Final Voting Today; Compromised Crypto Amendment in Infrastructure Bill Rejected by A Single Senator

There is still time for Senator Richard Shelby to change his stance before the final voting on Tuesday, and if the original bill ultimately passes, it still has to clear the House, which can make changes in the bill where a whole new amendment can be pushed.


Richard Shelby, a senator from Alabama, brought an end to the bipartisan compromise on a crypto tax provision in a $1 trillion infrastructure bill, part of which is expected to be funded by raising about $28 billion over the next decade through expanded crypto tax reporting requirements.

Shelby was the only one who filed an objection to the compromise supported by Democrats, Republicans, and the Treasury Department.

As the amendment did not receive unanimous consent, it will not make it into the bill, but as it moves to the House, “we can try to get a whole new amendment from scratch that can address all our concerns,” said Jerry Brito, executive director of CoinCenter.

On Monday, Senator Pat Toomey headed on the Senate floor to request unanimous consent on the adoption of the Toomey-Warner-Lummis-Sinema-Portman amendment to clarify IRS reporting rules for crypto transactions without imposing information reporting requirements on staker, miners, and other non-brokers or curbing innovation.

And while not perfect, the compromise is better than the underlying bill. It has exemptions for validators and hardware/software wallet makers. The compromised amendment also tightens the expanded definition of “broker” sufficiently that it would be difficult to argue it covers protocol developers who only write and publish code, said Brito.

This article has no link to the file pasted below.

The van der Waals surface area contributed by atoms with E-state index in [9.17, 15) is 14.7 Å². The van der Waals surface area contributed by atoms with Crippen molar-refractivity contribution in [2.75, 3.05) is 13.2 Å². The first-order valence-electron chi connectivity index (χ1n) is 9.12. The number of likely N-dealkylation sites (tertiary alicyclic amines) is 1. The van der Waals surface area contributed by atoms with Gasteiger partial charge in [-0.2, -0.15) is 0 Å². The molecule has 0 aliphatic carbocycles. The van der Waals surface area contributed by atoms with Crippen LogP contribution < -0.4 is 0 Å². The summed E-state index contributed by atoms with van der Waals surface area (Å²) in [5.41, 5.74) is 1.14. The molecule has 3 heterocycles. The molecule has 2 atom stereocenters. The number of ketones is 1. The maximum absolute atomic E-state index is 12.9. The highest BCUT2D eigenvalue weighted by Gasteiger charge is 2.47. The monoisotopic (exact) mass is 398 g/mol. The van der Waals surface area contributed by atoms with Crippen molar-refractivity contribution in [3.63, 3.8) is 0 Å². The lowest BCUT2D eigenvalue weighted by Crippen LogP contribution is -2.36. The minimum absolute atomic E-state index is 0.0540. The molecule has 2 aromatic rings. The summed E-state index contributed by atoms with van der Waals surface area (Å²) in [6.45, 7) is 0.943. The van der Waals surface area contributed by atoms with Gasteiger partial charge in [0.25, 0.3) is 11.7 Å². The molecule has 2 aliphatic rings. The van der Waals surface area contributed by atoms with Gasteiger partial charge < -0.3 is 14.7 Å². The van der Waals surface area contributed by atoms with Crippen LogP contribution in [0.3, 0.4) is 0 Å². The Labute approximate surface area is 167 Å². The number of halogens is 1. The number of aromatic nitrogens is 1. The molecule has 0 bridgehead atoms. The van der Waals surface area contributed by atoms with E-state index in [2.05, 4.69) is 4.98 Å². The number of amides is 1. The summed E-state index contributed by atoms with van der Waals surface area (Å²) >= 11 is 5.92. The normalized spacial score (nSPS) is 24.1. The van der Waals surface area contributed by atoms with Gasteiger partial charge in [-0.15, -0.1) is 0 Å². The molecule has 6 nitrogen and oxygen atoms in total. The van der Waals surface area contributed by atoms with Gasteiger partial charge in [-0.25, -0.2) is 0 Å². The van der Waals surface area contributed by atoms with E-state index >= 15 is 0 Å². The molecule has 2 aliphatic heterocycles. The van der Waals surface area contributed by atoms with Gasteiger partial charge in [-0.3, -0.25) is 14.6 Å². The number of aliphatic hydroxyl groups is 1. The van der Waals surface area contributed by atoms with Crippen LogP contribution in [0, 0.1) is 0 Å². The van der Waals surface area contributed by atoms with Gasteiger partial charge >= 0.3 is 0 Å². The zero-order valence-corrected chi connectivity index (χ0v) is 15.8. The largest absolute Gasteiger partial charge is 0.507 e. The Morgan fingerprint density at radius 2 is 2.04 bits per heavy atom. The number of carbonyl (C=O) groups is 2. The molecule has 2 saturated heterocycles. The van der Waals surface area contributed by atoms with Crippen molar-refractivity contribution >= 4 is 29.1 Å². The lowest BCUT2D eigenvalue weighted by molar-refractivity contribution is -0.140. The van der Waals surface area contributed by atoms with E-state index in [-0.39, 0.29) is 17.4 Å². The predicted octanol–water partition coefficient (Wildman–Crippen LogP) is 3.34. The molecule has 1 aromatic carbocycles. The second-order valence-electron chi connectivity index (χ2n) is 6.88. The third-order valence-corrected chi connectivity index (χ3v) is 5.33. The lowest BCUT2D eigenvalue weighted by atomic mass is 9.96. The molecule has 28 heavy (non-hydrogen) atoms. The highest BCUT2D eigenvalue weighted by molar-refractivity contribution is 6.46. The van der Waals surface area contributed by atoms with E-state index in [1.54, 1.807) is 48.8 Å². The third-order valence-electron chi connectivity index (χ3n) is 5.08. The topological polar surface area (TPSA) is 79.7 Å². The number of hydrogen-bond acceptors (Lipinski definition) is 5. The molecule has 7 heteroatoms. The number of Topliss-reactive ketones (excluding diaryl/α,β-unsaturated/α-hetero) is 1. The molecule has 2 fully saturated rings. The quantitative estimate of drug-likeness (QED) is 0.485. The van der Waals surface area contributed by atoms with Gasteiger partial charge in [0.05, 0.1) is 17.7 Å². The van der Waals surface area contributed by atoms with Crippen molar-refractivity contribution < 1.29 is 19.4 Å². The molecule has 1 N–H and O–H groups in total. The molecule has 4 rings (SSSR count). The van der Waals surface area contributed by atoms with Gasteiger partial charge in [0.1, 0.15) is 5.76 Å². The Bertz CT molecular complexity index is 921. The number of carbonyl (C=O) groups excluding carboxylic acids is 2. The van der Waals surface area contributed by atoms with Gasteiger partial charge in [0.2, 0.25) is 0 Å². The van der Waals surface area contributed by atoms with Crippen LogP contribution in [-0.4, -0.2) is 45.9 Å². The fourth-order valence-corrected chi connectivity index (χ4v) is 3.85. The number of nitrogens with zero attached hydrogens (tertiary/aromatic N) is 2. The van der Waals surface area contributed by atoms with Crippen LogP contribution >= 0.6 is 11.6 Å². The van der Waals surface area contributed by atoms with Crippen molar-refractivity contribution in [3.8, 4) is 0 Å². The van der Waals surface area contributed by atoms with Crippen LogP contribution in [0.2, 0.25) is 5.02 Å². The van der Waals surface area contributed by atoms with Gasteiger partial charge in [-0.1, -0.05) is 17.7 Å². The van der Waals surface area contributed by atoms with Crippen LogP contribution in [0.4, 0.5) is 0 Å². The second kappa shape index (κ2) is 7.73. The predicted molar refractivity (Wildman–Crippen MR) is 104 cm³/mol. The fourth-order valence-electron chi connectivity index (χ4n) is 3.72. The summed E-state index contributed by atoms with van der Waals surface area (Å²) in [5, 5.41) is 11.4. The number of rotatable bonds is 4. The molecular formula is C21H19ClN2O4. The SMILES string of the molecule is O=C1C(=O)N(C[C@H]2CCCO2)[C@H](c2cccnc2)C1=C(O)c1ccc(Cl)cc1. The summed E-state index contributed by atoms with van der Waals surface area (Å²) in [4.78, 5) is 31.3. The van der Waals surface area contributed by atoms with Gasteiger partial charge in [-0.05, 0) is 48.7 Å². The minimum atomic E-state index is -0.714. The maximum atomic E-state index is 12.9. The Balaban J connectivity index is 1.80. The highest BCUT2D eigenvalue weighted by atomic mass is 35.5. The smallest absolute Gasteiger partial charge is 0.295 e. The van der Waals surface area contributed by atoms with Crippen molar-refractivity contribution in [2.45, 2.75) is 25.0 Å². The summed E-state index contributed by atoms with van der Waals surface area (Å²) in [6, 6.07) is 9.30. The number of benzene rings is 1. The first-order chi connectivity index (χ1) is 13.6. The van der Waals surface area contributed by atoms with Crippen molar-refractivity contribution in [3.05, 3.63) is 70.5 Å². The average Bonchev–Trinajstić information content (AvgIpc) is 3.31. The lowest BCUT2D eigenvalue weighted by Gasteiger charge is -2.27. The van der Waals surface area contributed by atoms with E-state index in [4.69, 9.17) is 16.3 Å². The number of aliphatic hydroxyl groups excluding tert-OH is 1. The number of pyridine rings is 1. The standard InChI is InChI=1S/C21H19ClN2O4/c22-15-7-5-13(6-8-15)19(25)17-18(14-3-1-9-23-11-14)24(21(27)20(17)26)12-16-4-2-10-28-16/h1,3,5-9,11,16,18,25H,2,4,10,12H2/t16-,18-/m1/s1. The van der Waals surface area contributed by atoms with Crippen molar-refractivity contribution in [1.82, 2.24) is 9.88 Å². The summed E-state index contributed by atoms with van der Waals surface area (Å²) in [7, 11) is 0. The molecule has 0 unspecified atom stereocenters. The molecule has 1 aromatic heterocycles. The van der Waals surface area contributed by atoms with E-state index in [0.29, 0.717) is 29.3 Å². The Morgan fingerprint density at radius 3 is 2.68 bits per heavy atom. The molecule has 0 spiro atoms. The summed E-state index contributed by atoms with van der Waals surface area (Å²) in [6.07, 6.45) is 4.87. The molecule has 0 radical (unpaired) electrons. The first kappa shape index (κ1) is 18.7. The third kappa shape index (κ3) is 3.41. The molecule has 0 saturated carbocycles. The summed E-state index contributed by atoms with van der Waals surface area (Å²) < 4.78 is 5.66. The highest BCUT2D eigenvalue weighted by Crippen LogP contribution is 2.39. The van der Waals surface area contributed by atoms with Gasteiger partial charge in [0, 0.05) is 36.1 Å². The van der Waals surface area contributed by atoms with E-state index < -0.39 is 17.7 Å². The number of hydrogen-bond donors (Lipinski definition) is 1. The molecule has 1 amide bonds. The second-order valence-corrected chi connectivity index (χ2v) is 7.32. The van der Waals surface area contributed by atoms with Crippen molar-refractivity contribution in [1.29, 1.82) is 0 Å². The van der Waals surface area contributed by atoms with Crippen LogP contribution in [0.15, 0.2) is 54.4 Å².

Even Treasury Secretary Janet Yellen expressed her support for the amendment as she said in a statement, “I am grateful to Senators Warner, Portman, Sinema, Toomey and Lummis for working together on this amendment to provide clarity on important provisions in the bipartisan infrastructure deal that will make meaningful progress on tax evasion in the cryptocurrency market.”

However, the objection from just one senator is enough to fail the amendment, and that's exactly what happened.

However, this isn’t over yet.

Before the voting on Tuesday, if Senator Shelby reverses his stance, the crypto amendment can still go through.

“So technically it's not over… if Senator Shelby changes his mind between now and the final vote on the bill (likely tomorrow morning), they could try again. That being said, Shelby is known for being a pretty stubborn guy,” noted Kristin Smith, Executive Director at Blockchain Association.

“We should be encouraging competition here in America, not driving economic activity overseas,” said Kati Britt, Shelby's former chief-of-staff & endorsed successor as she came in support of crypto on Twitter.

Amidst this, crypto supporter Spencer Dinwiddie who has been brought over in a sign-and-trade with the Nets, is also all set to support crypto in the DC.

“I think I'll be the first point guard in D.C. history to possibly lobby senators about Bitcoin,” he said.

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